Screening approach - In order to identify and treat infants at risk for developing severe hyperbilirubinemia, we use a systematic approach for all newborns based on a combination of universal screening of a predischarge TB, clinical risk assessment (table 1), and follow-up based on individual clinical parameters. (See 'Screening for hyperbilirubinemia' above.)

Choice of bilirubin test - TB and transcutaneous bilirubin (TcB) measurements can both be used to measure and monitor bilirubin levels. Although TcB is generally a reliable and less invasive screening test, it may not accurately reflect TB in infants who are dark- (overestimation) or light-skinned (underestimation), with higher bilirubin concentrations (TcB measurements underestimate TB), or in those who are undergoing or have recently discontinued phototherapy. TcB can be used 24 hours after the discontinuation of phototherapy. As a result, TcB needs to be confirmed by measuring TB in patients with high TB, prior to initiation of a therapeutic intervention, or when more accurate measurement of bilirubin is needed to make a management decision. (See 'Total serum or plasma bilirubin (TB)' above and 'Transcutaneous bilirubin (TcB)' above.)

Calculating risk for severe hyperbilirubinemia – Infants with TB >95th percentile for age are at increased risk for developing severe hyperbilirubinemia. The risk for developing severe hyperbilirubinemia and the threshold for intervention based upon the hour-specific bilirubin value, the presence of additional risk factors, and the gestational age may be determined using the newborn hyperbilirubinemia assessment calculator (calculator 1). (See 'Clinical assessment' above and "Unconjugated hyperbilirubinemia in term and late preterm infants: Management", section on 'Criteria for intervention based on risk severity assessment'.)

Further evaluation – Infants with TB ≥95th percentile or suspicion of hemolytic disease require subsequent measurement(s) of TB and further evaluation to determine the etiology of jaundice. (See 'Additional evaluation' above.)

Discharge planning –Prior to discharge, risk assessment for severe hyperbilirubinemia should be performed, which (along with the age of the patient at discharge) guides the timing of the initial follow-up appointment. (See 'Risk assessment' above and 'Follow-up' above.)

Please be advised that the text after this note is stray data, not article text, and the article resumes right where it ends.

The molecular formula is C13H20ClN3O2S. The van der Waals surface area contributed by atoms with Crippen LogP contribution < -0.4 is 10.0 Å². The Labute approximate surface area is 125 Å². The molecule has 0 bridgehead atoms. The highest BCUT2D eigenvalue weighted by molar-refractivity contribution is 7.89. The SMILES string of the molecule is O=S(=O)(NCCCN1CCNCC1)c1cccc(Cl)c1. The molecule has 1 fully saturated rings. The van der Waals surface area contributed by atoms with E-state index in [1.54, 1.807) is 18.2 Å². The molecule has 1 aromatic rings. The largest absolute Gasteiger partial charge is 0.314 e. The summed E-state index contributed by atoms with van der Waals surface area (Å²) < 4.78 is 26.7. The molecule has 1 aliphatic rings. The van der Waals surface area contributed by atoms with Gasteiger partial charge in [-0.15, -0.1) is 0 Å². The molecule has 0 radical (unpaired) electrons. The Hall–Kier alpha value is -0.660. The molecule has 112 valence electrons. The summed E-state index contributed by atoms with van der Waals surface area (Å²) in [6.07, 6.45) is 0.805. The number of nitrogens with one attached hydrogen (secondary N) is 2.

At the time of discharge, appropriate follow-up is arranged, information and written guidelines about jaundice are provided to the parents, and instructions for when to contact medical staff are given to the family. Timing of follow-up appointments depends on age at discharge and whether risk factors for hyperbilirubinemia are present. If appropriate follow-up cannot be arranged, discharge is delayed until the infants is greater than 72 hours of age, the period of greatest risk for neonatal hyperbilirubinemia. (See 'Follow-up' above.)

Follow-up – At the follow-up appointment, the infant's current weight and percent change from birth weight, adequacy of intake, pattern of voiding and stooling, and the presence or absence of jaundice are assessed. Clinical judgment based upon the infant's appearance and the interval medical history is used to determine the need for a TB measurement. (See 'Follow-up' above.)

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Topic 5008 Version 64.0

References

1 : Management of hyperbilirubinemia in the newborn infant 35 or more weeks of gestation.

2 : Bilirubin-induced neurologic dysfunction (BIND).

3 : The clinical syndrome of bilirubin-induced neurologic dysfunction.

4 : Visuocortical bilirubin-induced neurological dysfunction.

5 : Audiologic impairment associated with bilirubin-induced neurologic damage.

6 : Movement disorders due to bilirubin toxicity.

7 : Impact of bilirubin-induced neurologic dysfunction on neurodevelopmental outcomes.

8 : Predictive ability of a predischarge hour-specific serum bilirubin for subsequent significant hyperbilirubinemia in healthy term and near-term newborns.

9 : Kernicterus in otherwise healthy, breast-fed term newborns.

10 : Neonatal jaundice and kernicterus.

11 : All is not well: the continual challenges of bilirubin encephalopathy.